The Seahawks returned home early Monday morning after a loss in Jacksonville that head coach Pete Carroll called, "a tough ballgame yesterday, a big battle… That was a really good, hard-fought game."
While the Seahawks were unhappy with the result, a 30-24 loss to the Jaguars, they did show some things Carroll liked, most notably the ability to battle back after being down 17 points in the fourth quarter, as well as some things he didn't like, especially the end-of-game extracurricular activities that marred an otherwise exciting finish to the game.
Here are Carroll's thoughts on those topics, as well as other things we learned from Monday's press conference:
1. Carroll "Really, really didn't like the way the game ended."
In the final minute of the game with the Jaguars trying to run out the clock, Michael Bennett and other defensive linemen made a last-ditch effort to get the ball back, going low to swipe at the ball as it was snapped. Jaguars linemen took exception to that, things escalated from there, and in the end Sheldon Richardson and Quinton Jefferson were both ejected from the game.
"I really, really don't like the way the game ended for us," Carroll said. "We never want to see football games look like that. The level we play at, that's not an excuse for going over the top like that. All these guys have heard that, they understand that. We don't ever want to look like that."
Carroll said he addressed the team about what happened, and expects his team to handle a similar situation better in the future.
"I don't think there's any question, everybody knew that," Carroll said. "Everybody was remorseful. We don't want to play like that, we don't want to look like that, ever."
Carroll said he also talked to Bennett about no longer going after the ball on kneel-down plays when the game is all but over.
Carroll confirmed that he had heard from the league and said no suspensions were coming from that incident.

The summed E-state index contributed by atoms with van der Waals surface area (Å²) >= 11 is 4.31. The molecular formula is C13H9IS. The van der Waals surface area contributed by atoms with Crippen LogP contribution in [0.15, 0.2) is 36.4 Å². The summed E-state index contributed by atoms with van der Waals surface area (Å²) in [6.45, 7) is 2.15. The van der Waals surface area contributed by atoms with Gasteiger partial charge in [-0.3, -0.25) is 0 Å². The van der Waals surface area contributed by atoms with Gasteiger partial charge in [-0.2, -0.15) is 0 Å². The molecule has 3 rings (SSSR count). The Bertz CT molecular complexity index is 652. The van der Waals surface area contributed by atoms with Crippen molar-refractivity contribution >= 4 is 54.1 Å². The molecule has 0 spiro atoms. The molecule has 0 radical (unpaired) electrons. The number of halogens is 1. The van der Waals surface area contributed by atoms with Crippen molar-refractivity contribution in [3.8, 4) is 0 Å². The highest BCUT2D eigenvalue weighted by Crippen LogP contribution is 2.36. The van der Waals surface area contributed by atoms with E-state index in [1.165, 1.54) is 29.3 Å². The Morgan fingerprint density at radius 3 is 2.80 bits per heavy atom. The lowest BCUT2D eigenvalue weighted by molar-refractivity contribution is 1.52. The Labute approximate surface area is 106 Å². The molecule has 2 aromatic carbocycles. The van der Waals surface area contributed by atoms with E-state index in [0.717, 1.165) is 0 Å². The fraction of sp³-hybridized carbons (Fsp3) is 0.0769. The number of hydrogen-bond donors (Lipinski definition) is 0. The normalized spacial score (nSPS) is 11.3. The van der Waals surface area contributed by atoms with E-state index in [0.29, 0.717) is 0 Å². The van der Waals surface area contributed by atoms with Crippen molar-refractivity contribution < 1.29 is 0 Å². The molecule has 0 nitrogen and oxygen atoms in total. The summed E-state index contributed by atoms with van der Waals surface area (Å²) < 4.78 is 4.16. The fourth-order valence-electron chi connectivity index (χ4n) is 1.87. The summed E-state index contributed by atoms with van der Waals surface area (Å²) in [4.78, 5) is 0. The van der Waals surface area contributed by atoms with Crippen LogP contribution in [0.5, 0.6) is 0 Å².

On Jefferson, who had to be restrained after fans threw objects at him as he left the field, Carroll said, "That was wrong. He was wrong. I've talked to him about it. Professional athletes, (fans) can say whatever they want to say, that's kind of just what comes along with it. You have to be able to deal with it professionally, and he lost it. He feels terrible about it. That's not the kid he is. He just got emotionally overrun and he lost it. It's a tremendous learning opportunity for him and any other young guys."
2. The comeback fell short, but Carroll liked the resilience his team showed.
While this particular comeback fell short, the Seahawks' ability to go from down three scores in the fourth quarter to having a chance to win the game in the final minutes showed once again just how hard the Seahawks are to put away in any game.
"We felt like we were mounting one of those comebacks in the fourth quarter to write a real story, and unfortunately we couldn't finish it," Carroll said.
That ability to come back has been a trait of Carroll's teams in Seattle, particularly since Russell Wilson took over at quarterback in 2012. That has been a trait Wilson has shown since his first start as a rookie.
"The first game he played, remember against the Cardinals on the road, opening game?" Carroll said. "He had four shots from the 7-yard line to beat those guys, in a game that was really hard on him with the rush he had to put up with. First game, he almost won it coming from behind right at the end of the game. I was rooting for him so much because that could have been so crucial for him for his first time out and all of that, as well as just for us, but right from then—and he's got a history from his days of college as well."
3. The run game took another step forward, in no small part due to the growth of the offensive line.
Mike Davis was really good for a second straight game, rushing for 66 yards on 15 carries, and he deserves plenty of credit for the progress Seattle has shown in the run game, but the line also continues to come together, with the current group of Duane Brown, Luke Joeckel, Justin Britt, Ethan Pocic and Germain Ifedi starting a third straight game together.